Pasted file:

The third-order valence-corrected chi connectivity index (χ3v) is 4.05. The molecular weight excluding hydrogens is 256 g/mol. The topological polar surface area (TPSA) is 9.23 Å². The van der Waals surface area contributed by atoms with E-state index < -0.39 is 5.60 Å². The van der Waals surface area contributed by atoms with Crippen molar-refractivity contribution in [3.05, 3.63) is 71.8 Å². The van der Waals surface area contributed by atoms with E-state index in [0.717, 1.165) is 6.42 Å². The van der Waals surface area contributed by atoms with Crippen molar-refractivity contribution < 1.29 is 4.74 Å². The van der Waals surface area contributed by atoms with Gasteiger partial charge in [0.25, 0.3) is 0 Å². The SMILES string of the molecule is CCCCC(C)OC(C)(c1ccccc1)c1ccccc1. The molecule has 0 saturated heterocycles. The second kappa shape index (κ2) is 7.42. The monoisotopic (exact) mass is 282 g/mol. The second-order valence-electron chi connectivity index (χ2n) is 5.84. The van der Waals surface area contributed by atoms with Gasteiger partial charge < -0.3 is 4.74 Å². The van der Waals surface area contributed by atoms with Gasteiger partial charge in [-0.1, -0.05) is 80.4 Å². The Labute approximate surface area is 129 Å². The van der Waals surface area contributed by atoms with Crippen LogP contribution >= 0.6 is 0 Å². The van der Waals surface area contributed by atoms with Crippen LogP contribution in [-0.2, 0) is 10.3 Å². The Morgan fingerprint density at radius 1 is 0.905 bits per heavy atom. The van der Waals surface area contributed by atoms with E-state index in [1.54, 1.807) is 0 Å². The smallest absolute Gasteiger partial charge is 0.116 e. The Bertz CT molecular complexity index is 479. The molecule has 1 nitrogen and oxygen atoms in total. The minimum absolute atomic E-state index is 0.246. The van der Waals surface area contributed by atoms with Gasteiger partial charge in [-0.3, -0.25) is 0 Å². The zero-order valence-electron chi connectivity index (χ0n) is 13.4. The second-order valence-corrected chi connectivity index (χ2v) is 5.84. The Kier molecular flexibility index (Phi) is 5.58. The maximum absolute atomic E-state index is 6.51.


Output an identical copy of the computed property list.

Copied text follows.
The third-order valence-corrected chi connectivity index (χ3v) is 4.05. The molecular weight excluding hydrogens is 256 g/mol. The topological polar surface area (TPSA) is 9.23 Å². The van der Waals surface area contributed by atoms with E-state index < -0.39 is 5.60 Å². The van der Waals surface area contributed by atoms with Crippen molar-refractivity contribution in [3.05, 3.63) is 71.8 Å². The van der Waals surface area contributed by atoms with E-state index in [0.717, 1.165) is 6.42 Å². The van der Waals surface area contributed by atoms with Crippen molar-refractivity contribution < 1.29 is 4.74 Å². The van der Waals surface area contributed by atoms with Gasteiger partial charge in [0.25, 0.3) is 0 Å². The SMILES string of the molecule is CCCCC(C)OC(C)(c1ccccc1)c1ccccc1. The molecule has 0 saturated heterocycles. The second kappa shape index (κ2) is 7.42. The monoisotopic (exact) mass is 282 g/mol. The second-order valence-electron chi connectivity index (χ2n) is 5.84. The van der Waals surface area contributed by atoms with Gasteiger partial charge < -0.3 is 4.74 Å². The van der Waals surface area contributed by atoms with Gasteiger partial charge in [-0.1, -0.05) is 80.4 Å². The Labute approximate surface area is 129 Å². The van der Waals surface area contributed by atoms with Crippen LogP contribution >= 0.6 is 0 Å². The van der Waals surface area contributed by atoms with Crippen LogP contribution in [-0.2, 0) is 10.3 Å². The Morgan fingerprint density at radius 1 is 0.905 bits per heavy atom. The van der Waals surface area contributed by atoms with E-state index in [1.54, 1.807) is 0 Å². The smallest absolute Gasteiger partial charge is 0.116 e. The Bertz CT molecular complexity index is 479. The molecule has 1 nitrogen and oxygen atoms in total. The minimum absolute atomic E-state index is 0.246. The van der Waals surface area contributed by atoms with Gasteiger partial charge in [-0.3, -0.25) is 0 Å². The zero-order valence-electron chi connectivity index (χ0n) is 13.4. The second-order valence-corrected chi connectivity index (χ2v) is 5.84. The Kier molecular flexibility index (Phi) is 5.58. The maximum absolute atomic E-state index is 6.51.